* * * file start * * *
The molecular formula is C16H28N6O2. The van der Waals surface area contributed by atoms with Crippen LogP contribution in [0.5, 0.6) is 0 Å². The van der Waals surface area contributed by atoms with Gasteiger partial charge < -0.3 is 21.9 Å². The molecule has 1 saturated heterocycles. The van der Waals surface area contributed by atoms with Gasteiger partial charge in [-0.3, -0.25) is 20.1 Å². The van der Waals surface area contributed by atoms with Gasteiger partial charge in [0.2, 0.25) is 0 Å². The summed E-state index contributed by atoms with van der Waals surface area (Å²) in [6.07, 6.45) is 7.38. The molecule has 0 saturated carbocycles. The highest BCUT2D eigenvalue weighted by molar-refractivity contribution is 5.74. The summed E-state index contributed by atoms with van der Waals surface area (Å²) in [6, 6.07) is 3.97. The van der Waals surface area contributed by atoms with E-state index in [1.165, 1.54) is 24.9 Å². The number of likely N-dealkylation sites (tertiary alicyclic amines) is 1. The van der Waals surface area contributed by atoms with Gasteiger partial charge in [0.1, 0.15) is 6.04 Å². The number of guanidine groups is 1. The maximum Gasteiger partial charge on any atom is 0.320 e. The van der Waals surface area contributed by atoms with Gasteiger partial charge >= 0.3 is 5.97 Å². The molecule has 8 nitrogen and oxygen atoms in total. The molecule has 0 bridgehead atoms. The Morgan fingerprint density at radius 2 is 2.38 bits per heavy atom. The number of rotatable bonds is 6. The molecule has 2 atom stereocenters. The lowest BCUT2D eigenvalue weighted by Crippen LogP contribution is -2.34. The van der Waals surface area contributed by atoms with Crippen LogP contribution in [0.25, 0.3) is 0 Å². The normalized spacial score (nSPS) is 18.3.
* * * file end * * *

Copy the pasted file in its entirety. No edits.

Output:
The molecular formula is C16H28N6O2. The van der Waals surface area contributed by atoms with Crippen LogP contribution in [0.5, 0.6) is 0 Å². The van der Waals surface area contributed by atoms with Gasteiger partial charge < -0.3 is 21.9 Å². The molecule has 1 saturated heterocycles. The van der Waals surface area contributed by atoms with Gasteiger partial charge in [-0.3, -0.25) is 20.1 Å². The van der Waals surface area contributed by atoms with Gasteiger partial charge in [0.2, 0.25) is 0 Å². The summed E-state index contributed by atoms with van der Waals surface area (Å²) in [6.07, 6.45) is 7.38. The molecule has 0 saturated carbocycles. The highest BCUT2D eigenvalue weighted by molar-refractivity contribution is 5.74. The summed E-state index contributed by atoms with van der Waals surface area (Å²) in [6, 6.07) is 3.97. The van der Waals surface area contributed by atoms with E-state index in [1.165, 1.54) is 24.9 Å². The number of likely N-dealkylation sites (tertiary alicyclic amines) is 1. The van der Waals surface area contributed by atoms with Gasteiger partial charge in [0.1, 0.15) is 6.04 Å². The number of guanidine groups is 1. The maximum Gasteiger partial charge on any atom is 0.320 e. The van der Waals surface area contributed by atoms with Gasteiger partial charge >= 0.3 is 5.97 Å². The molecule has 8 nitrogen and oxygen atoms in total. The molecule has 0 bridgehead atoms. The Morgan fingerprint density at radius 2 is 2.38 bits per heavy atom. The number of rotatable bonds is 6. The molecule has 2 atom stereocenters. The lowest BCUT2D eigenvalue weighted by Crippen LogP contribution is -2.34. The van der Waals surface area contributed by atoms with Crippen LogP contribution in [0.25, 0.3) is 0 Å². The normalized spacial score (nSPS) is 18.3.